“The average homeowner tends to look at a purchase in the scheme of a 3 to 5-year setting. This often mirrors job expectations and schooling for children. Because a mortgage is not a question of cashflow, the payment is often the same, if not lower, than a comparable rental unit.”
Here’s where the monetary investment comes in. Cummins reminds us that a purchase still does require some form of cash infusion — in a down payment, closing costs, or both. And, compared to renting, credit profiles may be more stringent when getting a mortgage. Homeowners will also be responsible for repairs and maintenance.
“Don’t cringe though!” Cummins says. “There are often warranty options to help defray large ticket repairs. Homeownership has its rewards too. Barring a severe downturn and repeat of the housing crisis, real estate can be a sound financial investment. Unlike renting, a portion of your payment goes toward reducing the loan principal each month. This acts as a steady drip that increases your equity in the home.”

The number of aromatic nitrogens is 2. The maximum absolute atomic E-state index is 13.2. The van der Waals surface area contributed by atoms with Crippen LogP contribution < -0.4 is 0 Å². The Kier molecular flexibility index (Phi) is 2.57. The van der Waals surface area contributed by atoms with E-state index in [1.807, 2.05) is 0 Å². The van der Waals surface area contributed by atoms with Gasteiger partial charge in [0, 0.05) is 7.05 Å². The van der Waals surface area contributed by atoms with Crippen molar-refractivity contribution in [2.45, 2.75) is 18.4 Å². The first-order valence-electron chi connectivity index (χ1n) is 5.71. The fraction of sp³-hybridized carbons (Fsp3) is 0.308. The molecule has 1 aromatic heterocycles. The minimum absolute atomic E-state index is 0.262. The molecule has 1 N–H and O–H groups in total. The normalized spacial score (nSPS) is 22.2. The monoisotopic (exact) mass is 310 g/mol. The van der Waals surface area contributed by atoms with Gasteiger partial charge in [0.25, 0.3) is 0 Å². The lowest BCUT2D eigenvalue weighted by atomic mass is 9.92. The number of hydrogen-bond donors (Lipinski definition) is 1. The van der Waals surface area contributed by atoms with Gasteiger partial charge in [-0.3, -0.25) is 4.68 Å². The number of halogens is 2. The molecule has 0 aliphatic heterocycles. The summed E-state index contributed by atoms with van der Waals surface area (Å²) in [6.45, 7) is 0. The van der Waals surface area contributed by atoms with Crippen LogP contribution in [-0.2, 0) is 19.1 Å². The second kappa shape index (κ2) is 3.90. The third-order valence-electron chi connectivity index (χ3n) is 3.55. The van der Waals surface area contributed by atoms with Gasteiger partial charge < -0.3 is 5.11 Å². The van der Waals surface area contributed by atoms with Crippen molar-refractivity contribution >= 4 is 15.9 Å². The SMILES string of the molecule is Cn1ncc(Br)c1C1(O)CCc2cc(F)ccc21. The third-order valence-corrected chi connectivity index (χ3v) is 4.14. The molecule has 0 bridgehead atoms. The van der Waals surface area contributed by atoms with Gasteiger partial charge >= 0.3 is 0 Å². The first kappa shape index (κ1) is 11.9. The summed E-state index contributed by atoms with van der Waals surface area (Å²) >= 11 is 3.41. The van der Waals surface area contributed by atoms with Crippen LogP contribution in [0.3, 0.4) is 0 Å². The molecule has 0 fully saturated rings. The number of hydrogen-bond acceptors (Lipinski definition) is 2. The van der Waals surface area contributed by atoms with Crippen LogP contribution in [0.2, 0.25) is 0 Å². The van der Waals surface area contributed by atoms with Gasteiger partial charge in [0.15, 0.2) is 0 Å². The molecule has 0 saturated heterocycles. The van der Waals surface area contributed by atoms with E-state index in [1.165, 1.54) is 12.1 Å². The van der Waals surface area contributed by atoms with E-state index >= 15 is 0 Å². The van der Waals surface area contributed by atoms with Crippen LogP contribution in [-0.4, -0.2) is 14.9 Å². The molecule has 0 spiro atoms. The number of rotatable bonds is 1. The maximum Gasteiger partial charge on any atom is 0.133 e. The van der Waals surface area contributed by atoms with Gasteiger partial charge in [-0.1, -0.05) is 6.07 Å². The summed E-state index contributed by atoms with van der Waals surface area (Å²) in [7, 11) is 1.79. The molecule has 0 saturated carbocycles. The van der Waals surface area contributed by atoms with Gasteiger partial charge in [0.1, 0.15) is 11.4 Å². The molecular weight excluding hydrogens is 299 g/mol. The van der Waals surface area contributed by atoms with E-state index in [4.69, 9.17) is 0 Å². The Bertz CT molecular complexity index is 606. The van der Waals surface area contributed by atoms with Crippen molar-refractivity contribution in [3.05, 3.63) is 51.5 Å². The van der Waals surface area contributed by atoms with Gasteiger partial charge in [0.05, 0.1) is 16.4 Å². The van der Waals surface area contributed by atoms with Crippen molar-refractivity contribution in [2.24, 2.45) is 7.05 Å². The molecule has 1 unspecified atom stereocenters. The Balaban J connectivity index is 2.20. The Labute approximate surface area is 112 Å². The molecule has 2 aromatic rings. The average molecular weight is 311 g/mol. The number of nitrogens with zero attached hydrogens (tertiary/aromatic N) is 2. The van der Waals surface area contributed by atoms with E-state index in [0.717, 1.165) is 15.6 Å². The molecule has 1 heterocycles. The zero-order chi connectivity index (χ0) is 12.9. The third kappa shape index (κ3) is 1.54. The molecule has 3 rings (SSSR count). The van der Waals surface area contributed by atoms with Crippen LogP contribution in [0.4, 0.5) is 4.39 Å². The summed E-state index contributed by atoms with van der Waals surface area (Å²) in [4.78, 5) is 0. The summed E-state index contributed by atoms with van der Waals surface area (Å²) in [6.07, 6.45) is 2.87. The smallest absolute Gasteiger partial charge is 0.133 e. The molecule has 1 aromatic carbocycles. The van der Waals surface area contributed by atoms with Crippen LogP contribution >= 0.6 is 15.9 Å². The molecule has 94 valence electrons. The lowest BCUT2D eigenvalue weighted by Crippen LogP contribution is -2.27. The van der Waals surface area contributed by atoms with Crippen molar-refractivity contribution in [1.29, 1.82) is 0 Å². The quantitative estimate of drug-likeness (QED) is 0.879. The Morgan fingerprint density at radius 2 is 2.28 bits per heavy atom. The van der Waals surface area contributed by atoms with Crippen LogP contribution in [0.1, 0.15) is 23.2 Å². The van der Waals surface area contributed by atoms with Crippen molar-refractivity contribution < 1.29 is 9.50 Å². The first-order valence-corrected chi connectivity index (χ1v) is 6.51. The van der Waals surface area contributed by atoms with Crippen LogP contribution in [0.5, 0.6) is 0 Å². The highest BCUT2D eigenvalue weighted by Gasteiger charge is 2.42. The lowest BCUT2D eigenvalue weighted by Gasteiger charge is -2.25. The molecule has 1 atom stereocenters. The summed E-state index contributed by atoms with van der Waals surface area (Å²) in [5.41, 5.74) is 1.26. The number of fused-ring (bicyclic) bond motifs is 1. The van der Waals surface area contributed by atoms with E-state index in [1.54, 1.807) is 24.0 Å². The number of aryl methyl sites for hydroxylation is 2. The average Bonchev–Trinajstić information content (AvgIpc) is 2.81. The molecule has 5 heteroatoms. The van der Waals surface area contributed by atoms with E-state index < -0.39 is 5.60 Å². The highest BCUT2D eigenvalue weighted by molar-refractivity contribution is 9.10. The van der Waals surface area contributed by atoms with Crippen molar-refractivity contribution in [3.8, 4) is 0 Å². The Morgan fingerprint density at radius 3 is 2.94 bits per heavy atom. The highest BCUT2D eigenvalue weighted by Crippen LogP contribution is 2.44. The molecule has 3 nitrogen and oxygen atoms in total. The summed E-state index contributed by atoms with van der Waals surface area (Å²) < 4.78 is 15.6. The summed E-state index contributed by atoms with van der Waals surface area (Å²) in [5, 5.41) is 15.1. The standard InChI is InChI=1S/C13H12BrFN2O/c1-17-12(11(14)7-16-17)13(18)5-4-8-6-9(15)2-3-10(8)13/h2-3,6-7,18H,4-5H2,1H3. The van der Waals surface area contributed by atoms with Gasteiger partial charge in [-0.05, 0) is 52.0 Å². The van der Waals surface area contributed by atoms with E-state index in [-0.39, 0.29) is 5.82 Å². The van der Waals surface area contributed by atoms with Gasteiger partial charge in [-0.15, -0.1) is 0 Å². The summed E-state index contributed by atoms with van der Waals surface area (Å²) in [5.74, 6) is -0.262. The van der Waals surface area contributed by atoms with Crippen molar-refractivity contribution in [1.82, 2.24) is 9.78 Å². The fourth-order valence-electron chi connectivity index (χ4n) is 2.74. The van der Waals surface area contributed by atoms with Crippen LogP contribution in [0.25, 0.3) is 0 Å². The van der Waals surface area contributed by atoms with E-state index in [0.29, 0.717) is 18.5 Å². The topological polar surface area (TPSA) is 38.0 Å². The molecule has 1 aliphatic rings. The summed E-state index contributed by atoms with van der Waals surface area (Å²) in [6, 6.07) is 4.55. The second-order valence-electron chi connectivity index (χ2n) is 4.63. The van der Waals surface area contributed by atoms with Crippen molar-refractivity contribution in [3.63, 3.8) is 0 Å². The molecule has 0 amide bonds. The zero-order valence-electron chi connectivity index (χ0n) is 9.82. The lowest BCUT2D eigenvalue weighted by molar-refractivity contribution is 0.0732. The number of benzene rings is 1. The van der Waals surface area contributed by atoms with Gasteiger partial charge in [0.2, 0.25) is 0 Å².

Even considering the higher cost of homeownership mentioned above, many homeowners are perfectly content to pay more for their housing because of these added benefits.
The current tax code also allows homeowners to write off property taxes and interest on a tax return, possibly reducing their tax bill.